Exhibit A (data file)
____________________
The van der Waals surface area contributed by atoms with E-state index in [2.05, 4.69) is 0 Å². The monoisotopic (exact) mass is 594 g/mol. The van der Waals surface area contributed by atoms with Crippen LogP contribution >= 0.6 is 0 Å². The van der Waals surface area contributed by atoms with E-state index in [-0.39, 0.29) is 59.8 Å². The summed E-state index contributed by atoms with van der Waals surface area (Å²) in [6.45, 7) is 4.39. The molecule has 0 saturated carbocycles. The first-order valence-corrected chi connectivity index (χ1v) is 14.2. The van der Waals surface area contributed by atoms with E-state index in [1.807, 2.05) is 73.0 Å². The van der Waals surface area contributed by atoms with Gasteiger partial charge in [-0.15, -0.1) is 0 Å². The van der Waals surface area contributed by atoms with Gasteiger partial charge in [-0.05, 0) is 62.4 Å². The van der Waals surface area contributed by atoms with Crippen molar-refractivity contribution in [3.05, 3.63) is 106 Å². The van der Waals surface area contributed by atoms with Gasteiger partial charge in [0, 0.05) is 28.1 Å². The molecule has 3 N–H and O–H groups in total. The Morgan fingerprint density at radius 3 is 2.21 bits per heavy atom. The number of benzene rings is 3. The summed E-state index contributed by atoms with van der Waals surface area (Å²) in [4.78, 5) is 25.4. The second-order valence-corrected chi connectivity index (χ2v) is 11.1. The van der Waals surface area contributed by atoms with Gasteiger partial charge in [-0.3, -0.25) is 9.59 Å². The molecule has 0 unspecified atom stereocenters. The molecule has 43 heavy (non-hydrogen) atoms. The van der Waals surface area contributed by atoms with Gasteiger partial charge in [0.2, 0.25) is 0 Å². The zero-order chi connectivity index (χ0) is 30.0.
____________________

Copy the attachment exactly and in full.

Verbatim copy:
The van der Waals surface area contributed by atoms with E-state index in [2.05, 4.69) is 0 Å². The monoisotopic (exact) mass is 594 g/mol. The van der Waals surface area contributed by atoms with Crippen LogP contribution >= 0.6 is 0 Å². The van der Waals surface area contributed by atoms with E-state index in [-0.39, 0.29) is 59.8 Å². The summed E-state index contributed by atoms with van der Waals surface area (Å²) in [6.45, 7) is 4.39. The molecule has 0 saturated carbocycles. The first-order valence-corrected chi connectivity index (χ1v) is 14.2. The van der Waals surface area contributed by atoms with E-state index in [1.807, 2.05) is 73.0 Å². The van der Waals surface area contributed by atoms with Gasteiger partial charge in [-0.15, -0.1) is 0 Å². The van der Waals surface area contributed by atoms with Gasteiger partial charge in [-0.05, 0) is 62.4 Å². The van der Waals surface area contributed by atoms with Crippen molar-refractivity contribution in [3.05, 3.63) is 106 Å². The van der Waals surface area contributed by atoms with Gasteiger partial charge in [0, 0.05) is 28.1 Å². The molecule has 3 N–H and O–H groups in total. The Morgan fingerprint density at radius 3 is 2.21 bits per heavy atom. The number of benzene rings is 3. The summed E-state index contributed by atoms with van der Waals surface area (Å²) in [4.78, 5) is 25.4. The second-order valence-corrected chi connectivity index (χ2v) is 11.1. The van der Waals surface area contributed by atoms with Gasteiger partial charge in [-0.3, -0.25) is 9.59 Å². The molecule has 0 unspecified atom stereocenters. The molecule has 43 heavy (non-hydrogen) atoms. The van der Waals surface area contributed by atoms with Gasteiger partial charge in [0.2, 0.25) is 0 Å². The zero-order chi connectivity index (χ0) is 30.0.